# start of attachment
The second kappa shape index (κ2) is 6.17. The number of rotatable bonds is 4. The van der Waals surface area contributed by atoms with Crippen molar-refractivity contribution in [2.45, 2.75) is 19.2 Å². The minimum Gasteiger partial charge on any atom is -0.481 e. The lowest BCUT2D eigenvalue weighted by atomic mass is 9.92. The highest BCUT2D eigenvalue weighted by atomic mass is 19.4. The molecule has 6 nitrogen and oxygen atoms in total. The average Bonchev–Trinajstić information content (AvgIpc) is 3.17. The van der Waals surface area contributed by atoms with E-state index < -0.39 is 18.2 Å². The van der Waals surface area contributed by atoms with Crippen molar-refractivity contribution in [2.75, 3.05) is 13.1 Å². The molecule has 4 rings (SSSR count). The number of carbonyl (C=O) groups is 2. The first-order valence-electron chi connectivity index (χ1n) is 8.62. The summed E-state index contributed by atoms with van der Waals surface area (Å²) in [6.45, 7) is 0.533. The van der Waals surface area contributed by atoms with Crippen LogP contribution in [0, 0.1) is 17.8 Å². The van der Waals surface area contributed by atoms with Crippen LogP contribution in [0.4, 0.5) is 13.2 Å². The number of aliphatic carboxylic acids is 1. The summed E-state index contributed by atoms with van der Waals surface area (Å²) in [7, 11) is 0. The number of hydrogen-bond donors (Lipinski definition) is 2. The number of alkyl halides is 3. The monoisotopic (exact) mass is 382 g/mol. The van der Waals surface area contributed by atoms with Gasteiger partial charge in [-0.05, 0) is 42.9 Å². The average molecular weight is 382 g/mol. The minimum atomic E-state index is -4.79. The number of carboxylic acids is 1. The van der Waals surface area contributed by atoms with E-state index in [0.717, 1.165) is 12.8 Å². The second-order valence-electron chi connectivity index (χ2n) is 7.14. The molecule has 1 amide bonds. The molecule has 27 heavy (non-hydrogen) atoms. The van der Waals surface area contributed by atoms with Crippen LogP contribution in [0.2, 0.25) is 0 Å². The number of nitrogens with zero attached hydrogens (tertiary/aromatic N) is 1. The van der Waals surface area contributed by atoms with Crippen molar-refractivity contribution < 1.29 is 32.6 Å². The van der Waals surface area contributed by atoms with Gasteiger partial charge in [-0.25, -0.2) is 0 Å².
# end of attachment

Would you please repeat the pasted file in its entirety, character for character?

The second kappa shape index (κ2) is 6.17. The number of rotatable bonds is 4. The van der Waals surface area contributed by atoms with Crippen molar-refractivity contribution in [2.45, 2.75) is 19.2 Å². The minimum Gasteiger partial charge on any atom is -0.481 e. The lowest BCUT2D eigenvalue weighted by atomic mass is 9.92. The highest BCUT2D eigenvalue weighted by atomic mass is 19.4. The molecule has 6 nitrogen and oxygen atoms in total. The average Bonchev–Trinajstić information content (AvgIpc) is 3.17. The van der Waals surface area contributed by atoms with E-state index < -0.39 is 18.2 Å². The van der Waals surface area contributed by atoms with Crippen molar-refractivity contribution in [2.75, 3.05) is 13.1 Å². The molecule has 4 rings (SSSR count). The number of carbonyl (C=O) groups is 2. The first-order valence-electron chi connectivity index (χ1n) is 8.62. The summed E-state index contributed by atoms with van der Waals surface area (Å²) in [6.45, 7) is 0.533. The van der Waals surface area contributed by atoms with Crippen LogP contribution in [0, 0.1) is 17.8 Å². The van der Waals surface area contributed by atoms with Crippen LogP contribution in [0.4, 0.5) is 13.2 Å². The number of aliphatic carboxylic acids is 1. The summed E-state index contributed by atoms with van der Waals surface area (Å²) in [7, 11) is 0. The number of hydrogen-bond donors (Lipinski definition) is 2. The number of alkyl halides is 3. The monoisotopic (exact) mass is 382 g/mol. The van der Waals surface area contributed by atoms with Gasteiger partial charge in [-0.05, 0) is 42.9 Å². The average molecular weight is 382 g/mol. The minimum atomic E-state index is -4.79. The number of carboxylic acids is 1. The van der Waals surface area contributed by atoms with E-state index in [0.717, 1.165) is 12.8 Å². The second-order valence-electron chi connectivity index (χ2n) is 7.14. The molecule has 1 amide bonds. The molecule has 27 heavy (non-hydrogen) atoms. The van der Waals surface area contributed by atoms with Crippen LogP contribution in [0.2, 0.25) is 0 Å². The number of nitrogens with zero attached hydrogens (tertiary/aromatic N) is 1. The van der Waals surface area contributed by atoms with Crippen molar-refractivity contribution < 1.29 is 32.6 Å². The van der Waals surface area contributed by atoms with Gasteiger partial charge in [-0.25, -0.2) is 0 Å².